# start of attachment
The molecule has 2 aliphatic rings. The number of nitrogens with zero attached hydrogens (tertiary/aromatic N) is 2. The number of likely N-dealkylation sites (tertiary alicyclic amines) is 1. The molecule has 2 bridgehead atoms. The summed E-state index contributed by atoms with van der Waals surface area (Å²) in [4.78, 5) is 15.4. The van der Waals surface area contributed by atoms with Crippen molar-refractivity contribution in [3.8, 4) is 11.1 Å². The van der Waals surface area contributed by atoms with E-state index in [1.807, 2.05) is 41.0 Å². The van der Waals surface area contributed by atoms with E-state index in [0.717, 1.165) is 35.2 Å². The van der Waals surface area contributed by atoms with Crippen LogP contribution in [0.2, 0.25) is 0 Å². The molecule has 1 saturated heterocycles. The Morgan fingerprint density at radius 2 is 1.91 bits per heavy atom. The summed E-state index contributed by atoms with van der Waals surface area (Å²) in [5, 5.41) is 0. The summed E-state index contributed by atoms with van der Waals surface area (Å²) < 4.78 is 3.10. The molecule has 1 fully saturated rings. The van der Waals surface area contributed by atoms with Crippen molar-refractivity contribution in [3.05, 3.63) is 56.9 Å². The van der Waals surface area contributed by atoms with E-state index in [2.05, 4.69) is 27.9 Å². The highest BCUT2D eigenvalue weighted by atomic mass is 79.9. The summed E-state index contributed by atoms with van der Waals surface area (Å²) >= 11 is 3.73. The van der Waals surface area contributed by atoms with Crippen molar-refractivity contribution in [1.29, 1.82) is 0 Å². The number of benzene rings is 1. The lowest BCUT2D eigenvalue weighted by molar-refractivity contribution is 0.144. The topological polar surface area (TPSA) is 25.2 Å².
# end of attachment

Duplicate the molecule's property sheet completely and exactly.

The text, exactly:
The molecule has 2 aliphatic rings. The number of nitrogens with zero attached hydrogens (tertiary/aromatic N) is 2. The number of likely N-dealkylation sites (tertiary alicyclic amines) is 1. The molecule has 2 bridgehead atoms. The summed E-state index contributed by atoms with van der Waals surface area (Å²) in [4.78, 5) is 15.4. The van der Waals surface area contributed by atoms with Crippen molar-refractivity contribution in [3.8, 4) is 11.1 Å². The van der Waals surface area contributed by atoms with E-state index in [1.807, 2.05) is 41.0 Å². The van der Waals surface area contributed by atoms with E-state index in [0.717, 1.165) is 35.2 Å². The van der Waals surface area contributed by atoms with Crippen LogP contribution in [0.2, 0.25) is 0 Å². The molecule has 1 saturated heterocycles. The Morgan fingerprint density at radius 2 is 1.91 bits per heavy atom. The summed E-state index contributed by atoms with van der Waals surface area (Å²) in [5, 5.41) is 0. The summed E-state index contributed by atoms with van der Waals surface area (Å²) < 4.78 is 3.10. The molecule has 1 fully saturated rings. The van der Waals surface area contributed by atoms with Crippen molar-refractivity contribution in [3.05, 3.63) is 56.9 Å². The van der Waals surface area contributed by atoms with E-state index in [2.05, 4.69) is 27.9 Å². The highest BCUT2D eigenvalue weighted by atomic mass is 79.9. The summed E-state index contributed by atoms with van der Waals surface area (Å²) >= 11 is 3.73. The van der Waals surface area contributed by atoms with Crippen molar-refractivity contribution in [1.29, 1.82) is 0 Å². The number of benzene rings is 1. The lowest BCUT2D eigenvalue weighted by molar-refractivity contribution is 0.144. The topological polar surface area (TPSA) is 25.2 Å².